Several top business and labor leaders announced formation yesterday of a special Labor-Management Group intended to provide a forum for working out joint business-union solutions to key economic and energy problems.
The high-level panel, to be headed by John T. Dunlop, a former secretary of Labor, parallels similar committees set up under the Nixon, Ford and Carter administrations, which also tackled major economic policy issues.
However, unlike some of the earlier labor-management efforts, the new venture will not include representatives from the government -- in part to ensure the group's independence and to exempt it from public-meetings statutes.
Lane Kirkland, president of the AFL-CIO and chief labor representative, said both sides had "resisted" participation by the White House on ground that "experience has shown" the group had "worked best" that way.
The announcement comes as the administratin faces the start of critical collective bargaining negotiations involving the Postal Service and Conrail contracts.
Kirkland told a press conference yesterday that he does not expect the group to intervene in individual negotiations between unions and management as the Carter administration's wage-price program had done.
However, Exxon Corp. Chairman Clifton C. Garvin Jr., chief management representative, said there are "enough major economic problems . . . that Lane's group and our group are going to see some meeting of the minds" on key issues.
Similar panels during the Nixon and Ford Administrations hammered out joint labor-management proposals for tax incentives, controlling medical costs and policies on illegal aliens, but few ever were adopted.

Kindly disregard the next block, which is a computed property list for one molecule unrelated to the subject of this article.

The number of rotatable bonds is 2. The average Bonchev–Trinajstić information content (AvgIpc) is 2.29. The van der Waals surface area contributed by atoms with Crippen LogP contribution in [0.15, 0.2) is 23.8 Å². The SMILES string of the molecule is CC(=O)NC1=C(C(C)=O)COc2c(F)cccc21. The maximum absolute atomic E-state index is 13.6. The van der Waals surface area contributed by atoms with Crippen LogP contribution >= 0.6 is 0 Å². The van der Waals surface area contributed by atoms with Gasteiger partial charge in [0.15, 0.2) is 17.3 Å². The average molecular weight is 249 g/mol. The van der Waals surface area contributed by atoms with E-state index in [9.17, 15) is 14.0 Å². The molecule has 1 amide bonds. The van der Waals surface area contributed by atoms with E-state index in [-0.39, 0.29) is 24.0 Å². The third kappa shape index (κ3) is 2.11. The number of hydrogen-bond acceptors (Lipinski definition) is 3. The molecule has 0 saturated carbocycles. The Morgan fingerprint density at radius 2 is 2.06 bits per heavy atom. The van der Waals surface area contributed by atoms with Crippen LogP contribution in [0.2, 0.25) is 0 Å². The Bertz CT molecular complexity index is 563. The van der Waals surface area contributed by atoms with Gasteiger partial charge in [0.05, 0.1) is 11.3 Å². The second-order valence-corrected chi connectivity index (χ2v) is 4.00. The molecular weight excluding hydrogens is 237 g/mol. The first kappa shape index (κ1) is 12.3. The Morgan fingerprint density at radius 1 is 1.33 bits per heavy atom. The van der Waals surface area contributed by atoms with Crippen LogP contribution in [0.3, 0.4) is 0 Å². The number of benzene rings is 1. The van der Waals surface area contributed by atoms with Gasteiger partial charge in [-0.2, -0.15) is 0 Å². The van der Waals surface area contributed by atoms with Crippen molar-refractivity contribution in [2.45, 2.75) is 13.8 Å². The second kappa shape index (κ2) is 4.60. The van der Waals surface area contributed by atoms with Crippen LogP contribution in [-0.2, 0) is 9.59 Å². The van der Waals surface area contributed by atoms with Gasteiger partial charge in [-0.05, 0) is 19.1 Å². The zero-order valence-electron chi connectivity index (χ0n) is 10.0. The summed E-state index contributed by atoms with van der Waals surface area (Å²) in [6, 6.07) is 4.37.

However, a later panel broke up in disarray after labor members became perturbed at business opposition to the 1978 labor law "reform" bill, and United Auto Workers President Douglas Fraser bolted.
As is usual for such groups, the committee had not worked out a formal agenda, Dunlop said yesterday. But the panel issued a rare joint statement indicating it would emphasize reindustrialization, productivity and energy.
The panel leaders said the Reagan administration had been "informed" of the group's formation, but had not been invited to send representatives, in part to avoid requirements of the federal "sunshine" act which mandate public meetings.
The group said in its statement that the United States now faces a period when econoimic health is essential to society, and the national interest requires a "new spirit of mutual trust and cooperation" by both sides.
Garvin said that although there are some issues on which labor and management never could agree, there are other areas where he thinks some compromises might be reached.The group has no official standing, but is influential privately.
Besides Kirkland, labor members include Thomas R. Donahue, secretary-treasurere of the AFL-CIO; Lloyd McBride, president of the United Steel Workers; and three other leaders.
Kirkland indicated he also is likely to invite the UAW's Fraser and possibly Frank Fitzsimmons, president of the Teamsters' union.
Along with Garvin, business members include former Treasury secretary George P. Schultz, now chairman of Bechtel Group Inc.; Irving S. Shapiro, chairman of Du Pont Co.; and six other members.